Summary of Council decision:
Two issues were investigated, both of which were Upheld.
An ad on www.revuetendanceconso.com/dossier-achats-vip-2013 promoted "Enchere VIP", an online paid auction website and was written in French. The ad was presented as a news article and the translated headline stated "How to Save 90% on an iPad 4 or iPhone 5? The Consumer Review examines new trends in 2013". Further text stated "You have probably noticed a new phenomenon developing in Europe and North America. Stock liquidation auction websites. All over the net, on blogs, you can read the stories of happy winners who have won fabulous, and usually very expensive, items for just a pittance. But we weren't 100% convinced and so we decided to test them. To ensure that the deals offered by these sites were real ...". The ad then described the reviewer's positive experience of "Enchere VIP" and the fact they had paid only € 67.50 for a HD TV and €163 for a MacBook Pro. Further text under the heading "Detailed Instructions for EnchereVIP" stated "... Step 1: Create an account on Enchere VIP and receive your free bids. Click our exclusive link to get a discount and 50 free bids! The trial offer expires Wednesday, October 9, 2013 Coupon code: VIP50 Step 2: Find an auction that you are interested in and start bidding and Step 3: If you win an auction, you will be redirected to the checkout where you can pay for your item and enjoy a high discount!". Text at the bottom of the article stated "PS Enchere VIP have agreed to extend their offer for our readers. Enjoy it while you can!".
A number of reviews were then listed beneath the article. The words "Enchere VIP" in the text linked to a sign-up page for the site, again in French.
The complainant challenged whether:
1. the ad was misleading, because he believed it was presented as a news article and did not make clear it was marketing material; and
2. the expiry date for the trial offer was misleading and could be substantiated, because he understood it was updated every day.
Sophora Media Ltd said they had not authored the ad, but that it had been created by one of their affiliate partners. They acknowledged, however, that the ads were potentially misleading and said they had instructed the affiliate to withdraw the ad, and it was no longer appearing. Finally they said they had received confirmation from the affiliate in question that they would respect Sophora Media’s conditions in future, and no longer display any potentially misleading claims on any media.
The ASA welcomed Sophora Media's assurances that the ad had been removed. We noted that CAP Code rule 1.8 stated that primary responsibility for observing the Code fell on marketers and that others involved in preparing or publishing marketing communications, such as agencies, publishers and other service suppliers, also accepted an obligation to abide by the Code. We noted Sophora Media's explanation that the ad had been created by an affiliate, but we considered that, because the ad linked through to Sophora Media's website and they therefore benefited every time a consumer took up the offer as a result of clicking on the ad, Sophora Media had primary responsibility for ensuring the ads complied with the Code.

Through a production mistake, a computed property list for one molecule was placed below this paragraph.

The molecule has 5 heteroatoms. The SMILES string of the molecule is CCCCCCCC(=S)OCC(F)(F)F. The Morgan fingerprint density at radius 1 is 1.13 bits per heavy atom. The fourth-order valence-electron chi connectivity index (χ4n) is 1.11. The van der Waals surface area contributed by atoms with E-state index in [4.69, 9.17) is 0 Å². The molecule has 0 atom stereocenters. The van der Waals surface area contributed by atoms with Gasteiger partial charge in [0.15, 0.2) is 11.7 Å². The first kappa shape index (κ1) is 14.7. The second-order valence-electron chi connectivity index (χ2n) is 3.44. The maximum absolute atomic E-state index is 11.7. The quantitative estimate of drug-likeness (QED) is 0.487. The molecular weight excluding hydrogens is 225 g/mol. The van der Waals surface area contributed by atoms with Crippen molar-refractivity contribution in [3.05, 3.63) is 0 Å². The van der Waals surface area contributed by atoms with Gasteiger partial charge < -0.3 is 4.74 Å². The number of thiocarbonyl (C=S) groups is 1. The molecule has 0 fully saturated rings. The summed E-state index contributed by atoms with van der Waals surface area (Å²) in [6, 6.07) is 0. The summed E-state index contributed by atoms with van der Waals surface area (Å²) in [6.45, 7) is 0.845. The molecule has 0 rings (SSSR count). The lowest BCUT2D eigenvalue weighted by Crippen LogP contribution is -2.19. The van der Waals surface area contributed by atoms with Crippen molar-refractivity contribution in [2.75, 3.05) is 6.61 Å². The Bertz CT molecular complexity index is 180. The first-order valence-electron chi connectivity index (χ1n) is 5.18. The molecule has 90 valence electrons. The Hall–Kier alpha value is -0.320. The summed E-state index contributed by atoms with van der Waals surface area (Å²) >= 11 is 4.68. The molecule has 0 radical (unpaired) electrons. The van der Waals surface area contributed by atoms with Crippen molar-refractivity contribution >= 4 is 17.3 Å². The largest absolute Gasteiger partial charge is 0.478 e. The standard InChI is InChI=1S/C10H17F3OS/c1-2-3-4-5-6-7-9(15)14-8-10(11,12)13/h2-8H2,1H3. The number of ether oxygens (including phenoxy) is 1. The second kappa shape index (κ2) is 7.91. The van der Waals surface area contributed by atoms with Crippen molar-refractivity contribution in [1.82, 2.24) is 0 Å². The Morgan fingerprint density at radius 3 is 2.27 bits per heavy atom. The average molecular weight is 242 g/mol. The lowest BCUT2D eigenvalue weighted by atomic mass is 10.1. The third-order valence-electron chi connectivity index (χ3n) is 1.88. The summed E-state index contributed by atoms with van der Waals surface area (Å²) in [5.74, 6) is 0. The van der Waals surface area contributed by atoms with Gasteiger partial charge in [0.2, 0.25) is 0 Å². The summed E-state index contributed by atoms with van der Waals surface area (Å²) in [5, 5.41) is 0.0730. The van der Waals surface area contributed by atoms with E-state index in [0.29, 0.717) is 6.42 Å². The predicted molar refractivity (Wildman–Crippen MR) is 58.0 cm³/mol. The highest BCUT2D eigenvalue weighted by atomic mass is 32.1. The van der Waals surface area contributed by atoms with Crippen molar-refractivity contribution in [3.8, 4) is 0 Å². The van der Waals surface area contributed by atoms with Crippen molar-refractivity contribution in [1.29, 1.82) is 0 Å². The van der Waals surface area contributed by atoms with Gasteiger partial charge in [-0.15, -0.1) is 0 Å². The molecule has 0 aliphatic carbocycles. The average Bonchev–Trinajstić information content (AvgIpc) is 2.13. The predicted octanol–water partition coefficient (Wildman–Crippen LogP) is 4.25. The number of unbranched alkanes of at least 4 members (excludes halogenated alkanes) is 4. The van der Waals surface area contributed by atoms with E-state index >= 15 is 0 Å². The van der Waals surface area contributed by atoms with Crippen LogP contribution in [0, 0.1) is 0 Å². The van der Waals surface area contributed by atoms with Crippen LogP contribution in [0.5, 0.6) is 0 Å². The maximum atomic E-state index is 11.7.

We considered that the presentation and content of the website implied that it was an editorial piece which had been written by an independent party. Because that was not the case, and the piece was not clearly marked as an advertorial, we considered it was not clear that the ad was a marketing communication and we concluded that it was misleading.
On that point, the ad breached CAP Code (Edition 12) rules
Marketing communications must be obviously identifiable as such.
Marketers and publishers must make clear that advertorials are marketing communications; for example, by heading them "advertisement feature".
(Recognition of marketing communications),
Marketing communications must not materially mislead or be likely to do so.
Marketing communications must not mislead the consumer by omitting material information. They must not mislead by hiding material information or presenting it in an unclear, unintelligible, ambiguous or untimely manner.
Material information is information that the consumer needs to make informed decisions in relation to a product. Whether the omission or presentation of material information is likely to mislead the consumer depends on the context, the medium and, if the medium of the marketing communication is constrained by time or space, the measures that the marketer takes to make that information available to the consumer by other means. (Misleading advertising).
In the absence of evidence to demonstrate that the offer expired on the date stated in the ad, we concluded that the claim had not been substantiated. Therefore, we concluded that the claim was misleading and in breach of the Code.
On that point, the ad breached CAP Code (Edition 12) rules 3.1 3.1 Marketing communications must not materially mislead or be likely to do so. (Misleading advertising), 8.17 8.17 All marketing communications or other material referring to promotions must communicate all applicable significant conditions or information where the omission of such conditions or information is likely to mislead. Significant conditions or information may, depending on the circumstances, include: and 8.17 8.17 All marketing communications or other material referring to promotions must communicate all applicable significant conditions or information where the omission of such conditions or information is likely to mislead. Significant conditions or information may, depending on the circumstances, include: 4.e (Significant conditions for promotions).
The ad must not appear again in its current form. We told Sophora Media Ltd to ensure they held adequate substantiation for their claims, and to mark any advertorials clearly in future.